First, a little framing might be helpful.
Within the context of the two use cases you cited, there are a number of factors that a company will encounter when allowing employee liquidity via selling a portion of their vested incentive stock options—shareholder inclusion, disclosure rules, 409A valuation, business tax, associated legal and compliance coverage, personal tax and wealth planning. The employee-wide tenders allow the company much greater control but much more to manage. One-offs are arm’s length with very little burden on the company, except facilitating stock transfers.
The direct secondary market was initially very institutional. Just a couple of funds were buying out the individual blocks of founders, departed employees or tired VCs. Around the advent of LinkedIn and Facebook and Twitter, one-off transactions grew dramatically and, by many accounts, created a lot of chaos for those companies.
They faced challenges around disclosure issues, impacts on 409A valuation, and the work involved with processing transactions. Consequently, you saw a lot of companies start to clamp down on these types of one-off transactions via transfer restrictions (found in company bylaws), company and investor rights of first refusal (ROFRs) and employee agreements that contained prohibitions on the pledging of shares (which pertains to loan-style transactions).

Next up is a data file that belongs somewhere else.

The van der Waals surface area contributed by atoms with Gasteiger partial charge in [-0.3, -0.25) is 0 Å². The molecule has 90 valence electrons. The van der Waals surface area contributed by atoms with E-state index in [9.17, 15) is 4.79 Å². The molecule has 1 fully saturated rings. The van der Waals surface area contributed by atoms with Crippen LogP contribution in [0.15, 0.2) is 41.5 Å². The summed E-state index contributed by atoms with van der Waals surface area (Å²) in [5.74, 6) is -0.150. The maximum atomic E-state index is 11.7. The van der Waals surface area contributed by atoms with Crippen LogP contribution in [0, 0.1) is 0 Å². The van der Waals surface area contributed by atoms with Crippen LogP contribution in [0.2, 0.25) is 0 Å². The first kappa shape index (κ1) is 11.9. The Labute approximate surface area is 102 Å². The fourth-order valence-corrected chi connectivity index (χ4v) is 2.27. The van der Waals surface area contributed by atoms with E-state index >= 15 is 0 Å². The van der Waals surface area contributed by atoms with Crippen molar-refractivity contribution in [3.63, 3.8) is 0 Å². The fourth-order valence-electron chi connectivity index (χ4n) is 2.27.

At the same time, those early “wild west” moments also spurred private tender offers where a company could put in place certain controls on employee liquidity that aligned interests between the seller, company and the board. They could define who gets to participate, limit how much each could sell, manage information disclosures, and more predictably forecast the 409A and taxation impacts.
We’ve been seeing a little bit of movement lately, the proverbial pendulum swinging back, where companies are saying, “Hey, these tenders are actually a fair amount of work themselves.” Yet, the needs of founders and employees, sometimes older investors, are not going away. Subsequently, Nasdaq Private Market is now providing solutions for companies that want to facilitate one-offs more efficiently, while still maintaining control of their process.